Data Recovery in HANA, TimesTen, and SQLFire

There is a persistent myth, like a persistent cough, that claims that in-memory databases lose data when a hardware failure takes down a node because memory is volatile and non-persistent. This myth is marketing, not architecture.

Most RDBMS products: including Oracle, TimesTen, and HANA; have three layers where data exists: in-memory (think SGA for Oracle), in the log, and on disk. The normal process goes like this:

  1. A write transaction arrives
  2. The transaction is written to the log file and committed… this is a very quick process with 1 sequential I/O… quicker still if the log file is on a SSD device
  3. The query updates the in-memory layer; and
  4. After some time passes, saves the in-memory data to disk.

Recovery for these databases is easy to understand:

  • If a hardware failure occurs and #1 but before #2 the transaction has not been committed and is lost.
  • If a hardware failure occurs after #2 but before #3 the transaction is committed and the database is rebuilt when the node restarts from the log file.
  • If a hardware failure occurs after #3 but before #4 the same process occurs… the database is rebuilt when the node restarts from the log file.
  • If a hardware failure occurs after #4 the database is rebuilt from the disk copy.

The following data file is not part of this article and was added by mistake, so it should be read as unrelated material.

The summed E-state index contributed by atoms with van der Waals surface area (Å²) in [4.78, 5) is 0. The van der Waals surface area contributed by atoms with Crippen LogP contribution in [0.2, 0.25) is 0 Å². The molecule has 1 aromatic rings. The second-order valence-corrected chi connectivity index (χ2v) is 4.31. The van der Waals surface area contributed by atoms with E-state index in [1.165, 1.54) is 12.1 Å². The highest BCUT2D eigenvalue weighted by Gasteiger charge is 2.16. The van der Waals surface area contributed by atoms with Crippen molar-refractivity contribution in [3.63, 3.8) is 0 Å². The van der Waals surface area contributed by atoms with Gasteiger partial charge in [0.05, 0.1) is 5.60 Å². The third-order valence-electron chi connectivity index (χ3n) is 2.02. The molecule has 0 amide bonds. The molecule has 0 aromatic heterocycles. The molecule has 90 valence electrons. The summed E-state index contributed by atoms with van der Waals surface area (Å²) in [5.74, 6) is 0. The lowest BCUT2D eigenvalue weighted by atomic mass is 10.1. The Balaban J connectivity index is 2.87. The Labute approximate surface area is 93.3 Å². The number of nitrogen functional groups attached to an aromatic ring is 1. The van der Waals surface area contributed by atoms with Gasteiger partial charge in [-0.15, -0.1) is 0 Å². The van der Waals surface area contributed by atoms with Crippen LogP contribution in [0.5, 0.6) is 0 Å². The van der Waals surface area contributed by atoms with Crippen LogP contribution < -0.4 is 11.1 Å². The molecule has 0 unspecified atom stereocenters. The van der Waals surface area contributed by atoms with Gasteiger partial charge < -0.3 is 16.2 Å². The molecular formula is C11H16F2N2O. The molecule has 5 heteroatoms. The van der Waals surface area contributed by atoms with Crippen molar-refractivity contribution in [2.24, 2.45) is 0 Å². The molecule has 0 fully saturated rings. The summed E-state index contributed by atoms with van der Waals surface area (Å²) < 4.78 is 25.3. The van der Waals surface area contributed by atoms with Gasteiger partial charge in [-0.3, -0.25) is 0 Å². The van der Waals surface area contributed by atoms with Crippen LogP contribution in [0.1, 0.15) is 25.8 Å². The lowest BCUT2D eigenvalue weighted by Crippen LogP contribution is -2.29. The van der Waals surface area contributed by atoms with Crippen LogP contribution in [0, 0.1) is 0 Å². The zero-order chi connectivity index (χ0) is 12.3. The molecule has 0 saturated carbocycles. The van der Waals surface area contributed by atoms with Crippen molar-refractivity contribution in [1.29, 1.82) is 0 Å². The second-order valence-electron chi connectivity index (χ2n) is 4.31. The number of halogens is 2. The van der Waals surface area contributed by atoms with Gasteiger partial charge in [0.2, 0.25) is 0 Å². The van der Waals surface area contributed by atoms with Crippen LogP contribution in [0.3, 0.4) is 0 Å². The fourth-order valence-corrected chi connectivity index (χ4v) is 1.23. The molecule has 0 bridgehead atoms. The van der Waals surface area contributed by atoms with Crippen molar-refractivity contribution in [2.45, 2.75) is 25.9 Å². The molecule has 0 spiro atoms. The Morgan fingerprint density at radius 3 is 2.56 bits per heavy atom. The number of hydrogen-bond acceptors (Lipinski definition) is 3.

SQLFire uses a different approach (from here):

“Unlike traditional distributed databases, SQLFire does not use write-ahead logging for transaction recovery in case the commit fails during replication or redundant updates to one or more members. The most likely failure scenario is one where the member is unhealthy and gets forced out of the distributed system, guaranteeing the consistency of the data. When the failed member comes back online, it automatically recovers the replicated/redundant data set and establishes coherency with the other members. If all copies of some data go down before the commit is issued, then this condition is detected using the group membership system, and the transaction is rolled back automatically on all members.”

Redundant in-memory data optimizes transaction throughput but requires twice the memory. There are options to persist data to disk… but these options provide an approach that is significantly slower than the write-ahead logging used by TimesTen and HANA (and Oracle and Postgres, and …).

The bottom line: IMDBs are designed in the same manner as other, disk-based, DBMSs. They guarantee that comitted data is safe… everytime.

P.S.

See here for how these DBMSs compare when a BI/analytic workload is applied.

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